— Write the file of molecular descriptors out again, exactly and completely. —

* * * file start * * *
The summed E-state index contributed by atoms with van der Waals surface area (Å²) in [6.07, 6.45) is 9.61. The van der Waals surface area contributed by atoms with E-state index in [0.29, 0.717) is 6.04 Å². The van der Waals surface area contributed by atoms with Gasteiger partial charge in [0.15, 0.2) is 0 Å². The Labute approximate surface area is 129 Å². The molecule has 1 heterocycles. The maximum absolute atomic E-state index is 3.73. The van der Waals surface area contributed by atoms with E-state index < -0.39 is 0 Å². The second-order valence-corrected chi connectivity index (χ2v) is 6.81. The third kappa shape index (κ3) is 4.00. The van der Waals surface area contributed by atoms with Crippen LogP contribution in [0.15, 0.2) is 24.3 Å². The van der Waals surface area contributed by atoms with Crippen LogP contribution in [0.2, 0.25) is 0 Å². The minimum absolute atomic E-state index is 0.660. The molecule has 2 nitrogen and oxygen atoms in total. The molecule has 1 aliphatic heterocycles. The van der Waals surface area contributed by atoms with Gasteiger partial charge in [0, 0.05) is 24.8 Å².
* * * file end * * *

The summed E-state index contributed by atoms with van der Waals surface area (Å²) in [6.07, 6.45) is 9.61. The van der Waals surface area contributed by atoms with E-state index in [0.29, 0.717) is 6.04 Å². The van der Waals surface area contributed by atoms with Gasteiger partial charge in [0.15, 0.2) is 0 Å². The Labute approximate surface area is 129 Å². The molecule has 1 heterocycles. The maximum absolute atomic E-state index is 3.73. The van der Waals surface area contributed by atoms with E-state index < -0.39 is 0 Å². The second-order valence-corrected chi connectivity index (χ2v) is 6.81. The third kappa shape index (κ3) is 4.00. The van der Waals surface area contributed by atoms with Crippen LogP contribution in [0.15, 0.2) is 24.3 Å². The van der Waals surface area contributed by atoms with Crippen LogP contribution in [0.2, 0.25) is 0 Å². The minimum absolute atomic E-state index is 0.660. The molecule has 2 nitrogen and oxygen atoms in total. The molecule has 1 aliphatic heterocycles. The van der Waals surface area contributed by atoms with Gasteiger partial charge in [0, 0.05) is 24.8 Å².